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The Sun Magazine

Essays, Memoirs, and True Stories

Christmas In Seattle

The phone rang, echoing down the long hallway. I froze, listening. It stopped in the middle of the third ring, and a few seconds later I heard heavy footsteps coming my way. I sat up and swung my legs over the side of the bed, the springs and frame squeaking loudly. I stared at the scarred door. Feet scraped to a stop just outside it. Then there were three loud knocks, and a deep male voice demanded, “Are you Fred Hill?”

Bitter Lessons

What’s Wrong With American Teachers

Last week I picked up the Poughkeepsie Journal in a luncheonette near Vassar. Over coffee I started to read a piece by an actor titled “The Actor’s Mind.” Fine, I thought, tell me something about acting. But here is how the thing opened: “As a young man in high school facing my future I only knew one career I didn’t want. And that was a schoolteacher’s.”


Our decision to educate our children at home grew out of circumstance as much as ideology. We lived a long way from the school, and the bus wandered many miles to pick up all the rural children. Getting to school, going to class, and getting home again would have taken our children twelve hours. We weren’t willing to commit them to that long a day.

A Woman’s Place

When my mother claims that “my own kind has betrayed me,” she means women, generally, and me, specifically. Between us yawns a gap not just of a generation but of a social revolution. My mother was content to be a housewife; I — computer literate, liberal-to-left, educated — celebrate the achievements women have made during my lifetime and believe in the flexibility and potential of feminist politics. In my mother’s eyes, however, feminism has, at best, abandoned her; at worst, it has actively hunted her down.

Bigger Than Words

What does it mean to love the earth, to love it in its unglamorous particulars, to get close to the sweet stink of our decay, the armpit of the world and its asshole? The planet isn’t real for me. It’s too big, too abstract. What’s real is the street I live on, the sky outside my window, the middle-aged man in the mirror still fighting a battle over whether to eat one more cookie.


Your Own People

I dream that I am trying to call home from an underwater phone booth. l dial, then hold my lips tightly closed and listen to my father asking, “What? Who’s there ?” When I open my eyes to the achingly bright sunlight, I am still holding my breath.

Angel Of Lamentations

If he stood without slouching, Nikos’s eyes were level with the average person’s hip bone. He had long arms and large feet, and all his toes were the same size. His right foot was splayed so that if he were walking north it would point northeast. This was useful when he got lost in snow or mud because it enabled his companion, Sylvie, to track him down.

Oh, Anthony

She squints into the afternoon sun to avoid the cop’s eyes as he leans against the open screen door. “All right, Maria,” he says, squaring his shoulders and digging into his pockets like all the cops she’s seen on TV. In New York this dope couldn’t be a crossing guard. He doesn’t even have the sense to keep one hand free to go for his gun in case of an emergency. “We’ve got your brother down at the station again. He was over at the Safeway on Dunklin this morning, walking up and down the rows, opening packages and eating the merchandise right then and there. Didn’t have a cent on him. You folks are going to have to keep an eye on that boy. Who takes care of him?” he asks, peering over her head into the cluttered living room.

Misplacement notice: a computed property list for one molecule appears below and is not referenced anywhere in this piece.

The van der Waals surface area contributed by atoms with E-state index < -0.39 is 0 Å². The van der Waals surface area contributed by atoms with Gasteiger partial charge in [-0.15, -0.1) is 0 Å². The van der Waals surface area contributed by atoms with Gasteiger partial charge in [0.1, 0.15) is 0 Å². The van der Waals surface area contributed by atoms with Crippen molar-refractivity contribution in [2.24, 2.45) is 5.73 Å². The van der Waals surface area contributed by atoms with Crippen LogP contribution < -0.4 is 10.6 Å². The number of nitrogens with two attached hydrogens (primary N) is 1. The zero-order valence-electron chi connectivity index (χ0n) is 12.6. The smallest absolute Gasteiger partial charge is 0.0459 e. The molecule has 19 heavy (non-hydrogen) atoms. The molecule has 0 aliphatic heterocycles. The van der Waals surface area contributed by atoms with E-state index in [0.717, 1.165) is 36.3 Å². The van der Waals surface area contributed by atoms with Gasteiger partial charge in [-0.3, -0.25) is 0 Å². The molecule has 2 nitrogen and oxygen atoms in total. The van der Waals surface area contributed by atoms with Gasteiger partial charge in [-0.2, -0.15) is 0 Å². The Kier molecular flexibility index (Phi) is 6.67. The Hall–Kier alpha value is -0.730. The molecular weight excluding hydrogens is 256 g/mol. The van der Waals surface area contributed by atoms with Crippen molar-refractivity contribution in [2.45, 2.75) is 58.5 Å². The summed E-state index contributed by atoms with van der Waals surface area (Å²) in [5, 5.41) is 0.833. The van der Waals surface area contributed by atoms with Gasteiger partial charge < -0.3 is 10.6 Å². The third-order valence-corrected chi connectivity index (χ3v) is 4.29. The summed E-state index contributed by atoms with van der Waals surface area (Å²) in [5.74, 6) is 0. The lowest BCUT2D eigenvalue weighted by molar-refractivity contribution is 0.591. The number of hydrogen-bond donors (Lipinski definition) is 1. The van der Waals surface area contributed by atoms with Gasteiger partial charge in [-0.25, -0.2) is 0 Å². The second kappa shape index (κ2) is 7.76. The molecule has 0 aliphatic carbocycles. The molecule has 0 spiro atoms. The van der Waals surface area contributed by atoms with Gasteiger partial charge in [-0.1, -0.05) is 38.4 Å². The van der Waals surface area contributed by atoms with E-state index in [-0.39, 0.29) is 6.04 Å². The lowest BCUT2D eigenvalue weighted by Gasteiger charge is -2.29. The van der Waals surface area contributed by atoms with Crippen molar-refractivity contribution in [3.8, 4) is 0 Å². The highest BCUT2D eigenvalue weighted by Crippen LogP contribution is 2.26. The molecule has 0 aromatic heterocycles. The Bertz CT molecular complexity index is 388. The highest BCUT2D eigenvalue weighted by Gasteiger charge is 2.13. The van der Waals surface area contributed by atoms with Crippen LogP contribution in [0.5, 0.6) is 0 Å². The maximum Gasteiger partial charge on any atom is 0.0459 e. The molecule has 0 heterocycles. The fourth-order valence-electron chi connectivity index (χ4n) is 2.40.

Go Fish

I have an all-right singing voice; it can be quite good, but that’s kind of rare. I get shy and that turns it all around and I go way off-key. I don’t know what I was doing, but I took this job delivering a singing telegram to a group of old women who were playing cards by an outdoor pool. They had about fifty decks stacked up with rubber bands around them, some of them double, and triple-wrapped. There were about thirty cards at the bottom of the pool on account of the tremendous wind and their inattention.

*NOTE: Original copies of this issue are no longer available. Unbound, laser-printed copies will be provided for print orders.

Readers Write

The Kitchen

In the sixties, when I was six or seven, Dad worked at night by candle, light to paint a picture of our cabin, which he’d built by hand using a team of horses and mechanical tools. He didn’t paint people, just the corner you could call our kitchen — the logs in the fireplace luminous with orange and yellow flickerings and shadowed in deep blues, the old wood-burning range an altar of black granite and glinting nickel. Even the crude washstand piled with dishes, pans, and homemade wooden bowls and spoons became profound in Dad’s painting. The broad colors he used to streak the oval mirror looked to me like something grand and unknowable — perhaps falling stars reflected from the window.

Personal Stories By Our Readers ▸


Christmas reminds us that it is not enough to bring God into our hearts. When God comes, God never comes alone. Jesus asks us to take in his strange friends, his dispossessed and uprooted children, his unpopular causes and projects.

Doris Donnelly

More Quotations ▸
We’re Counting on You

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